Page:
TCT-688 One Year Results of Tanscatheter Aortic Valve Therapy for Failed Surgical Bioprostheses - PARTNER II Valve-in-Valve Registry
- R Suri, J Webb, +12 authors M. Leon
- J Am Coll Cardiol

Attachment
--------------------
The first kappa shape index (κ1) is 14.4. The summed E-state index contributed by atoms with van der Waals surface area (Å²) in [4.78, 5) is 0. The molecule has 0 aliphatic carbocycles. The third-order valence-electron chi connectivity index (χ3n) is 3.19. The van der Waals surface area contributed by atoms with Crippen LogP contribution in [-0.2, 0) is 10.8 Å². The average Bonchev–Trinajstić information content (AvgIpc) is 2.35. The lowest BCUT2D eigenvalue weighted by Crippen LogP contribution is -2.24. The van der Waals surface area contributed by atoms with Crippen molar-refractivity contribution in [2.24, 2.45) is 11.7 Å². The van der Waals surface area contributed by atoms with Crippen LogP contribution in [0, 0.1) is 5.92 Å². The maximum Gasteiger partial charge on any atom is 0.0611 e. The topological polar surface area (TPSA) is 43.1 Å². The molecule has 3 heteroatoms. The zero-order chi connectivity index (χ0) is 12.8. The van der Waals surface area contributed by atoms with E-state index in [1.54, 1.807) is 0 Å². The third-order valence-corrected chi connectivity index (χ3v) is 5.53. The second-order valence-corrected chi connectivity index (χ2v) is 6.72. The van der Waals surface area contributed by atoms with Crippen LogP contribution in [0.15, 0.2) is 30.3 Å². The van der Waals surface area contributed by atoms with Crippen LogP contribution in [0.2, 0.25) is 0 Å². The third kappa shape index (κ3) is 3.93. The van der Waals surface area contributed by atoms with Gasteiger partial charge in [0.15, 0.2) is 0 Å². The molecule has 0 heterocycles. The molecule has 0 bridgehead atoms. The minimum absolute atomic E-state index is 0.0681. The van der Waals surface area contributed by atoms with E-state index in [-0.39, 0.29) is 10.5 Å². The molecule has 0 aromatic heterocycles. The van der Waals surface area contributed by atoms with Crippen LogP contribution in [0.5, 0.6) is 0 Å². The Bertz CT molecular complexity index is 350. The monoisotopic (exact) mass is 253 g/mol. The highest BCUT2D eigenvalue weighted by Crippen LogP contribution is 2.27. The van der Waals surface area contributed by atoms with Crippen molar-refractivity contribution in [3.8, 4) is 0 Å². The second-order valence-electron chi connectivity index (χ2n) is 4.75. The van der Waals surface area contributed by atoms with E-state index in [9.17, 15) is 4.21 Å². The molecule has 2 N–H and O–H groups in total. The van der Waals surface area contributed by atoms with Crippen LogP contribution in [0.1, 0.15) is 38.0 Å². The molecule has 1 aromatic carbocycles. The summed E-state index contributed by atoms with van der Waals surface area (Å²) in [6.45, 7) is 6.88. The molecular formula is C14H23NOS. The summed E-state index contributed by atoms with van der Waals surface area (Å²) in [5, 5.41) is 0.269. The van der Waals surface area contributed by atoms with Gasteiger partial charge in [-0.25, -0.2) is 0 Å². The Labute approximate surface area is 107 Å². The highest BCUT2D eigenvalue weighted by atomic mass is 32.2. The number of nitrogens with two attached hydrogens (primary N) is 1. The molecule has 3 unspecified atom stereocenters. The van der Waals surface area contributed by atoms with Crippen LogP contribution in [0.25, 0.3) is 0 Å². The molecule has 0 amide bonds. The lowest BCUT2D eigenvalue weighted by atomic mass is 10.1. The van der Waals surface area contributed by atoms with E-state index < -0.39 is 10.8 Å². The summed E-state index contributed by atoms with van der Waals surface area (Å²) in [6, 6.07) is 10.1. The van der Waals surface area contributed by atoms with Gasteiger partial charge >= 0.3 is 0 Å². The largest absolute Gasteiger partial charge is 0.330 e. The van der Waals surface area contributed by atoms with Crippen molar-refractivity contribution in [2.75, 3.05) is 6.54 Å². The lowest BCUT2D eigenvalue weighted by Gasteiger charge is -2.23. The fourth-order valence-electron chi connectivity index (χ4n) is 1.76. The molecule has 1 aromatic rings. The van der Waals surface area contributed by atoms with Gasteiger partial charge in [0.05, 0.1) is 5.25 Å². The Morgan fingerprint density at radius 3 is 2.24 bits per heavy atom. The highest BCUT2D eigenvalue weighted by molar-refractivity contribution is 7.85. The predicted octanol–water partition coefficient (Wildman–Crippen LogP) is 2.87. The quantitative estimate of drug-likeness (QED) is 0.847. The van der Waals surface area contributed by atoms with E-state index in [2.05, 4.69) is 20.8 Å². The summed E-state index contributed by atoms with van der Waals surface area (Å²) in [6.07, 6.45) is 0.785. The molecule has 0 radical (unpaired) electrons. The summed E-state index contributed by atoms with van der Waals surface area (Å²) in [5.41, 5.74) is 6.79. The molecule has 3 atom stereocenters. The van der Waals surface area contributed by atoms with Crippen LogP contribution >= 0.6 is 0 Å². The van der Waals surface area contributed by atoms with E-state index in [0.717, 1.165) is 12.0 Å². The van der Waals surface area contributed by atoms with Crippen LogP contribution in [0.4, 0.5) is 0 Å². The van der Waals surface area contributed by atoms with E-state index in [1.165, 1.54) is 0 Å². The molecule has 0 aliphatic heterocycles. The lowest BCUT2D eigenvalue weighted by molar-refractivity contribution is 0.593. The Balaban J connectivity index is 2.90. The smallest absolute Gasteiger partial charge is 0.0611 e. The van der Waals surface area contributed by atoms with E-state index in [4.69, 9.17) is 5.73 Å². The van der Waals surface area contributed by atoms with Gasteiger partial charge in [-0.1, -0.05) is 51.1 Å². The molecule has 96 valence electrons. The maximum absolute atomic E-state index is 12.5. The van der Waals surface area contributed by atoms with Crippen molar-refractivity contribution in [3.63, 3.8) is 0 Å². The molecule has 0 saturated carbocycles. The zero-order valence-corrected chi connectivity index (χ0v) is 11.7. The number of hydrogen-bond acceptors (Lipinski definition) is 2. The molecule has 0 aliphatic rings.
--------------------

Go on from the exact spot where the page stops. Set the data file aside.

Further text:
The majority of surgical heart valves being implanted during the past decade are bioprosthetic, tissue valves with limited durabiity. These tissue valves have limited durability. Recently, implantation of transcatheter valves inside failed surgically implanted aortic bioprostheses (valve-invalve [VIV]) has been reported as a less-invasive alternative to repeat surgery. Although procedural success is achieved in the great majority of patients, this therapy is associated with several potential risks, including ostial coronary occlusion. Coronary obstruction is a serious procedural complication, associated with a high mortality rate. Importantly, during the recent years, several preprocedural and technical aspects have been described to identify those patients at increased risk. Therefore, in such high-risk patients, a modified VIV procedure, redo surgical valve replacement, or medical treatment only may be considered (Figure 1). We herein review the mechanisms of coronary obstruction, the optimal identification of patients at risk for coronary obstruction, and further describe technical considerations for preventing and treating this life-threatening complication.